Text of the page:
Mexico, Russia and China will be key markets to watch during 2010, says Ron Plain, University of Missouri agricultural economist.

During 2009, despite reduction in hog production, U.S. pork producers lost an estimated $25 per hog marketed. Losses were even sharper for Canadian producers.

Plain says hopefully we'll see an escalation of economic activity and consumer confidence returning which will be good for all meat prices. “Of course exports are a very large part of what drives hog prices,” says Plain. “Our biggest foreign customer for U.S. pork is Japan and they are usually a pretty steady reliable source of purchases of our product.”

“Mexico is a market  that's fairly volatile in their purchases,” Plain continued. “It looks like they've been picking up and expanding purchases here late in 2009 and early this year. Hopefully that will carry on through the year.”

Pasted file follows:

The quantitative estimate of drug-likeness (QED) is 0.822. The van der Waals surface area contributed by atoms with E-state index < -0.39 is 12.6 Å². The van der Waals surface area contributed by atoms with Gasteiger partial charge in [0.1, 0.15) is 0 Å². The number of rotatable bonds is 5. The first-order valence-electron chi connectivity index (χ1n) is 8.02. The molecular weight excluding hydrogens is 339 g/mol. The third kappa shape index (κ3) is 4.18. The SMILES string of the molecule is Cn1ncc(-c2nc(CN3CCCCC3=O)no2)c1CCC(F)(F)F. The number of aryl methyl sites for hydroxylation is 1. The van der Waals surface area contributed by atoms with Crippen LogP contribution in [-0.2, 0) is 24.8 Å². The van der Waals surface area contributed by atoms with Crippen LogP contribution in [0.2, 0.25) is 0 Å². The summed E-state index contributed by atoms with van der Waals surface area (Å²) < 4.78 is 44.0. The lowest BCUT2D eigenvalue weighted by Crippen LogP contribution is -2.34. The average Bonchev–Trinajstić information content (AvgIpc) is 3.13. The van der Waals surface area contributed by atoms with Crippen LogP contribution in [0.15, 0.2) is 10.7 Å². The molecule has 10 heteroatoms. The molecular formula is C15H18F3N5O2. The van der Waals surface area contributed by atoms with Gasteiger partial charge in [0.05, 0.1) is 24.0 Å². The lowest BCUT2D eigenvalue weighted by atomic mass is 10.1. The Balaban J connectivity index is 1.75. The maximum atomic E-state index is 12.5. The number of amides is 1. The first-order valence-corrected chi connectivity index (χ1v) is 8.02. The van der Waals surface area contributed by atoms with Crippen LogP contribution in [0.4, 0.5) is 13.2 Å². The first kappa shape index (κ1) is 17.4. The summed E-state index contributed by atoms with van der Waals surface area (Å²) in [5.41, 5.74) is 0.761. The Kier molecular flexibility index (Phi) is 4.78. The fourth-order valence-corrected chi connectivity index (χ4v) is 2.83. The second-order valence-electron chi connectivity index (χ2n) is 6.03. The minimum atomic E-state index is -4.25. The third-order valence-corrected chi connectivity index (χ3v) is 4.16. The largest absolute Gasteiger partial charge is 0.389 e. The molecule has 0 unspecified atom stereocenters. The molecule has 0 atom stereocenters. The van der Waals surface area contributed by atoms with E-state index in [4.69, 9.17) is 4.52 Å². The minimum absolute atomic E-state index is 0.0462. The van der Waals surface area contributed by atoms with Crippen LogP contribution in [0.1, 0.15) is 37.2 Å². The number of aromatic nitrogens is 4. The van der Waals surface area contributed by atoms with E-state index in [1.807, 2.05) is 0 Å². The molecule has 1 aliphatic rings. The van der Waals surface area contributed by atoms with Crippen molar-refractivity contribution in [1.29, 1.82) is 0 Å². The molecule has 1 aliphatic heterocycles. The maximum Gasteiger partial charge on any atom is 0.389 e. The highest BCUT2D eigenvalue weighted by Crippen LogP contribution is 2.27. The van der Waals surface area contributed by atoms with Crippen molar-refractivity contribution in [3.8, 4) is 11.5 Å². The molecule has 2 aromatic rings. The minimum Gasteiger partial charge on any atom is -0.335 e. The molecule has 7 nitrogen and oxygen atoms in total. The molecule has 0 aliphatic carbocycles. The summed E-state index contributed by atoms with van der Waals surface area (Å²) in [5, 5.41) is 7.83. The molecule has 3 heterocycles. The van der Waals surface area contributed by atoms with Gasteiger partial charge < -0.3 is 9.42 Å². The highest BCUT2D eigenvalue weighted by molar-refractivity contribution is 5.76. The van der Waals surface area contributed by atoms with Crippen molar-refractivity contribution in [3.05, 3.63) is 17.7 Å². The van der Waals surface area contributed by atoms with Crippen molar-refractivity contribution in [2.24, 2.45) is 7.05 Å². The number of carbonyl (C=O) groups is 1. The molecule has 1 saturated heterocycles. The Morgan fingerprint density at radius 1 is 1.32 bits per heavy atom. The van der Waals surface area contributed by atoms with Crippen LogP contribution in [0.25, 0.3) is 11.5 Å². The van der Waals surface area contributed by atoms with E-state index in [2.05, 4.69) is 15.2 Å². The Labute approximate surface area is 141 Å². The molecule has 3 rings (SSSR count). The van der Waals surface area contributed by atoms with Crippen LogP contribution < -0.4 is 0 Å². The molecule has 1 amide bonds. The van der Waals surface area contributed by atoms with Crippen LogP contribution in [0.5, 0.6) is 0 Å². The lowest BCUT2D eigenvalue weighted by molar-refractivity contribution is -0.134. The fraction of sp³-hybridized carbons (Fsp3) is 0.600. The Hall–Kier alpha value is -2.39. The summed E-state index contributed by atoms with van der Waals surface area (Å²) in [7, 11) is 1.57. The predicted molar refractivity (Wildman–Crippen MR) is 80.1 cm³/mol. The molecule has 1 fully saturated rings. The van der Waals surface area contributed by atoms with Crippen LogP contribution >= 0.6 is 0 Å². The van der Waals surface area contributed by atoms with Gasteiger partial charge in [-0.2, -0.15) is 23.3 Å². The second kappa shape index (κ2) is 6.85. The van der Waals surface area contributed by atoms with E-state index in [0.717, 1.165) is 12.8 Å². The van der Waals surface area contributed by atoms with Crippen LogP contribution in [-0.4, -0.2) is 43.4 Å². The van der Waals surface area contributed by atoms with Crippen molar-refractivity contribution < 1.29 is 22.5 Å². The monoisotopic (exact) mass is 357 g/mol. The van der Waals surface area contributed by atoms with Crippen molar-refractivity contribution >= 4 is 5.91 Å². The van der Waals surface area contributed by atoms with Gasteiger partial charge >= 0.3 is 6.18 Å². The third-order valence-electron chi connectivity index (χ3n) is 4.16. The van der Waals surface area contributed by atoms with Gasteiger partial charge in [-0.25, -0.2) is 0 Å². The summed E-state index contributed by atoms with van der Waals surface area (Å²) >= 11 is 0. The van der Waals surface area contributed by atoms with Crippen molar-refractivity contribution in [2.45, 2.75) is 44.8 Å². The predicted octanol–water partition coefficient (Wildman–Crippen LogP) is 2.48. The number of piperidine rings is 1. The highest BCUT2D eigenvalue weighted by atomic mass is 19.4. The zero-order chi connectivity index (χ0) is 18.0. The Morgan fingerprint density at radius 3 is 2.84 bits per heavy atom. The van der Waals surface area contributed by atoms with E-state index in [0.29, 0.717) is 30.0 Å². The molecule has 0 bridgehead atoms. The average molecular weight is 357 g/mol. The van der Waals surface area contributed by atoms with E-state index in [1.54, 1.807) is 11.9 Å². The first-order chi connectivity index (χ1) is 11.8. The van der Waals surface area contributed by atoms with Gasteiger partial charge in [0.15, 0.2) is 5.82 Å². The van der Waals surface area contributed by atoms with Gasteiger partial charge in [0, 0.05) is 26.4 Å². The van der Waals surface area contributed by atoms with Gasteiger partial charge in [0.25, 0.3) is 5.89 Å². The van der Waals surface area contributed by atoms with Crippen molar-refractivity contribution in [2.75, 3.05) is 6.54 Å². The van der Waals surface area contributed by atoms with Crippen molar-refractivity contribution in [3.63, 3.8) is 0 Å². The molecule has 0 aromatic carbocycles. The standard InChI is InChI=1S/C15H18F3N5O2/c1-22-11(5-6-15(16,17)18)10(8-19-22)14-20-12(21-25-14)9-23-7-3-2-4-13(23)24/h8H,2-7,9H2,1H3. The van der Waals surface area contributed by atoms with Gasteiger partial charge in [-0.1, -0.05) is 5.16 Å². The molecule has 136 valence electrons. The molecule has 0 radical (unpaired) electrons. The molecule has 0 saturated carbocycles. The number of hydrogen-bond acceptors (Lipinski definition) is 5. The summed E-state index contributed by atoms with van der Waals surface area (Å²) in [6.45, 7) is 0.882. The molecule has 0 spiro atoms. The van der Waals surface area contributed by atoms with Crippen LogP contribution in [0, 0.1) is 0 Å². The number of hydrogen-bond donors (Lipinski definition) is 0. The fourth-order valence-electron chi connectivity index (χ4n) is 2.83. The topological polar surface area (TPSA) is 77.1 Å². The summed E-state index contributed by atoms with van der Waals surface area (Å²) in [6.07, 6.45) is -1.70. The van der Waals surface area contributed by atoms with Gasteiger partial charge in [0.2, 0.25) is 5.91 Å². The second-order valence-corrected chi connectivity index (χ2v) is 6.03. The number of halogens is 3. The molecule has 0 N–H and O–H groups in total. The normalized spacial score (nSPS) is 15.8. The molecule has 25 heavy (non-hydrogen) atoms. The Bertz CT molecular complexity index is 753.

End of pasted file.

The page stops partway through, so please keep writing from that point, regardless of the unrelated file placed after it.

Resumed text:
“The Chinese market is one that bought a lot of U.S. pork in 2008, not so much in 2009. The Russian market is also one that is quite volatile,” says Plain. “So probably the three that we'll be watching will be Mexico, Russia and China because of the volatility.”

Plain notes the quarterly inventory reports are showing fewer sows than a year ago. He suggests those reductions will need to continue through 2010 if producers are going to be able to enjoy profits in 2011.

Source: Farm Scape